In retrospect, as the 2020 year drew to a close, November and December were two of the busiest months I have ever experienced! In conversations had with others involved in selling real estate, they too have had record months. Last year, activity was strong right up to Christmas day and I found myself still trying to negotiate buying a property for a client on Christmas eve.
Record prices were achieved in many suburbs and regional towns. In some cases, several hundred thousand dollars above reserve.
Many properties did not make it to auction, selling before, off market or privately within days of being listed. That was certainly my experience. The majority of transactions I have been involved in have been conducted privately without fanfare. So, what has caused this resurgence in demand?
- Record Low Interest Rates
Fixed interest loans are now under 2% per annum and variable rates are as low as 2.5% per annum. Interest rates are lowest in living memory and expected to remain low for at least the next three years. This will cause a tail wind for property.
Lockdown has caused pent up demand. Lockdown simply meant movement was restricted and properties could not be transacted. It didn’t mean that there was anything fundamentally wrong with property. Because of a shortened property selling period in Spring, there remains a lot of demand that will now flow into February 2021 when market reopens.
- Restrictions on Other Spending
Restrictions on spending on travel, restaurants etc means savings are higher and this is flowing into bricks and mortar.
Confidence will improve into 2021 as COVID vaccine is rolled out which will help borders reopen and housing demand.
- Government Support
New stamp duty concessions for new and established property. New government grants will only help to support the real estate industry.
- Restrictions and Policy Changes
The easing of restrictions and policy changes outlined in the Hayne Royal Commission report are making it easier to obtain finance. The supply of money for lending to borrowers is a key factor in stimulating housing and construction demand.
- Expatriate Australians
A reported 4000 expatriates are returning to Australia each week. Demand from this higher income group is offsetting the effect of international migration caused by border changes.
- Demand for Housing
Demand for housing is exceeding the supply. Put simply, we are not building enough detached family homes to satisfy current demand.
- Cheaper to Buy than Rent
With interest rates currently around 2%, it is now cheaper to buy than what it is to rent. Rental yields in Melbourne for housing generally lies in the 3%-3.5%.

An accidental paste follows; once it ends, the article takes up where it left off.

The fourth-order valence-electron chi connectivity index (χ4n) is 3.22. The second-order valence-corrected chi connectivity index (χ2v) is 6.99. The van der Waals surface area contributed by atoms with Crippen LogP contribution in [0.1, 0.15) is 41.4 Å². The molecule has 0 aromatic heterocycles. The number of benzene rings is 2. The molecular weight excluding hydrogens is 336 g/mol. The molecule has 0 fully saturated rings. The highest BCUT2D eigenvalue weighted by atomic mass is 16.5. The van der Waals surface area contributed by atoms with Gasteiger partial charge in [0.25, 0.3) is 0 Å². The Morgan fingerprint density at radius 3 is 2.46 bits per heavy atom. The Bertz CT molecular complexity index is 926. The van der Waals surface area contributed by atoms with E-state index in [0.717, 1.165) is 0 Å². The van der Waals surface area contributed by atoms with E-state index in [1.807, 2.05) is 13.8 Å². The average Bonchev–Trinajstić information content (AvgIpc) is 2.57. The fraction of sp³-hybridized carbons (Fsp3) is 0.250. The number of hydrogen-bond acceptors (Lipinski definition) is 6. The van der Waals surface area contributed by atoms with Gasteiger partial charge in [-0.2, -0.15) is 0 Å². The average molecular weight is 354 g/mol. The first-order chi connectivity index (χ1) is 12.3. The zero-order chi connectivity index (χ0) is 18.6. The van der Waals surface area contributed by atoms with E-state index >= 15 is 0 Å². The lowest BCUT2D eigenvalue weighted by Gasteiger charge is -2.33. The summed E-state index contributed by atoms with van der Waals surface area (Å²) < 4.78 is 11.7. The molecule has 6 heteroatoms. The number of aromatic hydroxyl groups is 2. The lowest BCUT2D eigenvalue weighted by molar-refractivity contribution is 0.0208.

Traditionally, during uncertain conditions, store of value assets like bricks and mortar, and gold rise in demand. An asset that can provide shelter, that you can see and touch, provides great security in troubled times.
HOME VALUE INDEX
Median house prices monthly increase 1.2%
Median house prices quarterly increase 1.5%
Median house price $799,980
Median unit prices monthly increase 0.6%
Median unit prices quarterly increase 1.4%
Median unit price $576,905
Source : Corelogic
- Family homes close to Melbourne transport hubs and shopping villages are in strong demand and will see double digit capital growth in 2021. Some suburbs will see 15%-20% capital growth.
- Affordability and lifestyle will continue to drive demand for regional and lifestyle property. Technology and uncertain return to work for many in our labour markets means many employees can now work from anywhere. A proportion of workers may never return to a centralised office.
- Townhouses, villa units and older style flats under $1,000,000 will surge in demand. Changes to Government stamp duty scales and other Government incentives, together with affordability, will have a positive effect on these property types.
- Performance of new apartments within high density residential developments will remain subdued. Vacancy rates are as high as 30% in some buildings in the Docklands, CBD and Southbank areas. Consequently, achievable rent has been considerably discounted by as much as 50% in some cases. This market is heavily reliant on overseas students and international migration. Growth will remain subdued until international borders reopen.
- The Victorian housing market has shifted sharply from a buyer’s market to a seller’s market.
- Greenfield fringe housing development locations in Melbourne’s outer west, north and south east. Check for oversupply. Capital growth may be capped for the next 18 months as new stock over supplies market.